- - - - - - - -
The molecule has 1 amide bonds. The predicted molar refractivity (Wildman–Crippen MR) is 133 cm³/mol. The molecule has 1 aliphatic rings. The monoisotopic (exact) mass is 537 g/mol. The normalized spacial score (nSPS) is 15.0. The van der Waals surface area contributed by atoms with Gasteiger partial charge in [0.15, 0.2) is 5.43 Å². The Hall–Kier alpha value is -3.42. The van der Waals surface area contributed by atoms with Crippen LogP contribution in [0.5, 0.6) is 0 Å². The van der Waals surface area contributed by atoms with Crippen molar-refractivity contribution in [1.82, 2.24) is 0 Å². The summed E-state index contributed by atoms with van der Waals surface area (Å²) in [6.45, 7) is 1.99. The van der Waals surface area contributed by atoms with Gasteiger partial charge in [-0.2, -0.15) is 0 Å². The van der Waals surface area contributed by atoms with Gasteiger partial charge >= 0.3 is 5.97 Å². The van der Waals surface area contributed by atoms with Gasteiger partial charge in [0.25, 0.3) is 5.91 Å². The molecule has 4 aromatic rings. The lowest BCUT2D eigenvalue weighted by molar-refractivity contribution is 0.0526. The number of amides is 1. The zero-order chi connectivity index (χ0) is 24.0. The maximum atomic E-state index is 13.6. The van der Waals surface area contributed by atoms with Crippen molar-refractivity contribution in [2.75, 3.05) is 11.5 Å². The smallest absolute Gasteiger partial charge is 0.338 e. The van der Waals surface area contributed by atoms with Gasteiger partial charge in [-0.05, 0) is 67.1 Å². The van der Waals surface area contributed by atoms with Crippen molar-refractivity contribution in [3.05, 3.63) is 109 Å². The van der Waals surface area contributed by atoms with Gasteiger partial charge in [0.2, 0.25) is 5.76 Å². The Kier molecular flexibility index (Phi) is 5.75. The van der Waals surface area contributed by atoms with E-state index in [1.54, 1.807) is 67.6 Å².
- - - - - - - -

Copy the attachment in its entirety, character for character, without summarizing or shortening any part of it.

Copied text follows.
The molecule has 1 amide bonds. The predicted molar refractivity (Wildman–Crippen MR) is 133 cm³/mol. The molecule has 1 aliphatic rings. The monoisotopic (exact) mass is 537 g/mol. The normalized spacial score (nSPS) is 15.0. The van der Waals surface area contributed by atoms with Gasteiger partial charge in [0.15, 0.2) is 5.43 Å². The Hall–Kier alpha value is -3.42. The van der Waals surface area contributed by atoms with Crippen LogP contribution in [0.5, 0.6) is 0 Å². The van der Waals surface area contributed by atoms with Crippen molar-refractivity contribution in [1.82, 2.24) is 0 Å². The summed E-state index contributed by atoms with van der Waals surface area (Å²) in [6.45, 7) is 1.99. The van der Waals surface area contributed by atoms with Gasteiger partial charge in [-0.2, -0.15) is 0 Å². The van der Waals surface area contributed by atoms with Gasteiger partial charge >= 0.3 is 5.97 Å². The van der Waals surface area contributed by atoms with Gasteiger partial charge in [0.25, 0.3) is 5.91 Å². The molecule has 4 aromatic rings. The lowest BCUT2D eigenvalue weighted by molar-refractivity contribution is 0.0526. The number of amides is 1. The zero-order chi connectivity index (χ0) is 24.0. The maximum atomic E-state index is 13.6. The van der Waals surface area contributed by atoms with Crippen molar-refractivity contribution in [2.75, 3.05) is 11.5 Å². The smallest absolute Gasteiger partial charge is 0.338 e. The van der Waals surface area contributed by atoms with Gasteiger partial charge in [-0.05, 0) is 67.1 Å². The van der Waals surface area contributed by atoms with Crippen molar-refractivity contribution in [3.05, 3.63) is 109 Å². The van der Waals surface area contributed by atoms with Gasteiger partial charge in [0.2, 0.25) is 5.76 Å². The Kier molecular flexibility index (Phi) is 5.75. The van der Waals surface area contributed by atoms with E-state index in [1.54, 1.807) is 67.6 Å².